Why Rita Ora Left America's Next Top Model

Rita Ora unexpectedly left her "America's Next Top Model" hosting gig after only one season — and we've got the answer to why. "ANTM" fans fondly remember the early '00s modeling competition for its spitfire contestants — looking at you "RHOA" star Eva Marcille and Jade Cole – unique photoshoot challenges, and its host and lead judge, former model Tyra Banks. For years, Banks was seen as the perfect person to lead the runway hopefuls toward life-changing modeling opportunities. Her over-the-top demeanor also helped fortify the show as a ratings magnet. However, that was threatened when Banks announced that she would depart her judging position in 2016 amid the show's expired contract with The CW.

"I will continue as executive producer but must turn my attention to new business endeavors, so I want to find a new host," Banks said in a statement, per the Daily Mail. Singer Rita Ora was selected to take the reins of the long-running series. Ahead of her first cycle — which premiered in December 2016 — Ora sat down with Billboard and shared her plan to hold viewers' interest. "This show's been going on for 23 seasons now: I thought, 'Let's make it current.'" The "Anywhere" singer had a clear goal in mind, telling the outlet, "Everyone that our generation looks at is successful [through] social media ... I wanted these girls to be a threat to the Gigis, the Bellas, the Kylies. And so the winner of ANTM has to be a brand, a business, and a boss." 

Unfortunately, Ora only got one year to help mold the modeling hopefuls, as her predecessor had a change of heart.

Tyra Banks had second thoughts

Tyra Banks had an abrupt about-face when it came to hosting "America's Next Top Model," as the former model announced she would be returning to the show after only one season away. "I'm overwhelmed and humbled by the intensity of the 'ANTM' fan base whose deep affection for the show led me to have a change of heart," Banks shared in a statement, according to Metro. "After giving it a lot of thought, I realized that remaining behind the camera wasn't enough because 'ANTM' is woven into my DNA." Further addressing her return, Banks tweeted (and has since deleted): "I missed my ANTM baby so Mama's back!"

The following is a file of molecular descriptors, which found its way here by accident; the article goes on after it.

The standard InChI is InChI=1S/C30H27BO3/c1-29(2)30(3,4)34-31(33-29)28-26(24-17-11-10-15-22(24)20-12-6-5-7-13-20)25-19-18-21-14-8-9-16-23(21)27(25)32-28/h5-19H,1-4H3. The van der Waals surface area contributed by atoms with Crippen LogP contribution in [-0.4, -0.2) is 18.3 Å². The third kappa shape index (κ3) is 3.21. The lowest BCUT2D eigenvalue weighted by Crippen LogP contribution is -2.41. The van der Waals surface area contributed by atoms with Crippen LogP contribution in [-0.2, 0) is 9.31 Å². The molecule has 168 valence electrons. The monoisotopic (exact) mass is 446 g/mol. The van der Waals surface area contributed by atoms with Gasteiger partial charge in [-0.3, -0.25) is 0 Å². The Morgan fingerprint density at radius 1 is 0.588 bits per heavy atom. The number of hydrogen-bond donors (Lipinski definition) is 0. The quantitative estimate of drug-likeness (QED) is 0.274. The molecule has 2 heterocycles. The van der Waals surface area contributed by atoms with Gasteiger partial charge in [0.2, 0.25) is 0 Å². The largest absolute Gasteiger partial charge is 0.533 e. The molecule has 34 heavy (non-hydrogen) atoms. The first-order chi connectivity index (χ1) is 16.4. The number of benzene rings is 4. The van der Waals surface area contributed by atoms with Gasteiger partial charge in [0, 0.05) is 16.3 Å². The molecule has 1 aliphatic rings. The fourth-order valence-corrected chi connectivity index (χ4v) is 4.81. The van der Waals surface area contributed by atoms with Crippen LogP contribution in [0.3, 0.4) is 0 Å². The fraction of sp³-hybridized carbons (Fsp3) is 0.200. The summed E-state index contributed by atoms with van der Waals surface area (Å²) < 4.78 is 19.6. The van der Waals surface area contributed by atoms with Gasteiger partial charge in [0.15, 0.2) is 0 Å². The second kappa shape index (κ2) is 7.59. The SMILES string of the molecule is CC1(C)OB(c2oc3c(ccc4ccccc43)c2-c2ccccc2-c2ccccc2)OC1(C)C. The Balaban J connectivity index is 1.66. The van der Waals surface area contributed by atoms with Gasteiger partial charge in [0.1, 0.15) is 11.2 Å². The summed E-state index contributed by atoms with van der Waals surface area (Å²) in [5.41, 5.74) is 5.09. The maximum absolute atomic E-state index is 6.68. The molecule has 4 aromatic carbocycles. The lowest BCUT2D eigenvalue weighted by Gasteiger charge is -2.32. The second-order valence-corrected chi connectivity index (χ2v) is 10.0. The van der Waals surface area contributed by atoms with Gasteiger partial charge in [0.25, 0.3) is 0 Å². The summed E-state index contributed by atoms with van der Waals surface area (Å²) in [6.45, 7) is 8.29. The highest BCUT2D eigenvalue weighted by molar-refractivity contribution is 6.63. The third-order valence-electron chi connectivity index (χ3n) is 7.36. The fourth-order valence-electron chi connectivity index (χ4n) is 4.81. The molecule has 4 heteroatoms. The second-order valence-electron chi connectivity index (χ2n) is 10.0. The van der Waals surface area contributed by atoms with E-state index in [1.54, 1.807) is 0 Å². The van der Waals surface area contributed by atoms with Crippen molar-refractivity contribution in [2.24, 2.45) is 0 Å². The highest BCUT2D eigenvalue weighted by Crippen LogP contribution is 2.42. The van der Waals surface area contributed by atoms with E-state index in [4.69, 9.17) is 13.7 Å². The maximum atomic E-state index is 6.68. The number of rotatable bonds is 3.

As the outlet noted, Banks thanked Ora for temporarily filling her spot on "ANTM," with Ora appearing just as gracious in a response tweet. However, it's been rumored that Banks campaigned for Ora to get pushed out. "There was hope that Rita would revive [the show's] ratings, but after a promising start, the numbers dwindled," a source shared with Life & Style (via OK!). If true, then this is a harsh contrast to Banks' previous feelings about Ora. In July 2016, Banks told ET, "Rita and I spoke today. I love her." She added, "She was like, 'Tyra, I don't want to fill your shoes, I want to create my own shoes.' So I was like, 'I got you boo.'"

Social media still isn't over the Rita/Tyra drama

Over the past few years, viewers and social media critics have started to shower "America's Next Top Model” with some blistering yet deserving criticism. Although the popular show cultivated a loyal following and gave many otherwise passed-over models a chance to fulfill their dreams, as time has passed, some of the controversial photoshoots have called the common sense of the producers into question. Tyra Banks has also been publicly reprimanded for some of the outlandish demands she plopped on the contestants.

Leave it to social media to also keep Rita Ora and Banks' almost-forgotten piece of "ANTM" lore in circulation. Even today, some fans feel Ora got the short end of the stick. "Rita Ora hosting 'America's Next Top Model' has got to be one of the most bizarre things that ever happened on TV," one fan wrote. Another praised Ora's performance over her predecessor (and successor), tweeting, "I don't think I can say this enough times but Rita Ora was a much better host of 'America's Next Top Model' compared to Tyra." That said, the competition only returned for one last cycle with Banks at the helm, concluding its nearly 15-year run in 2018.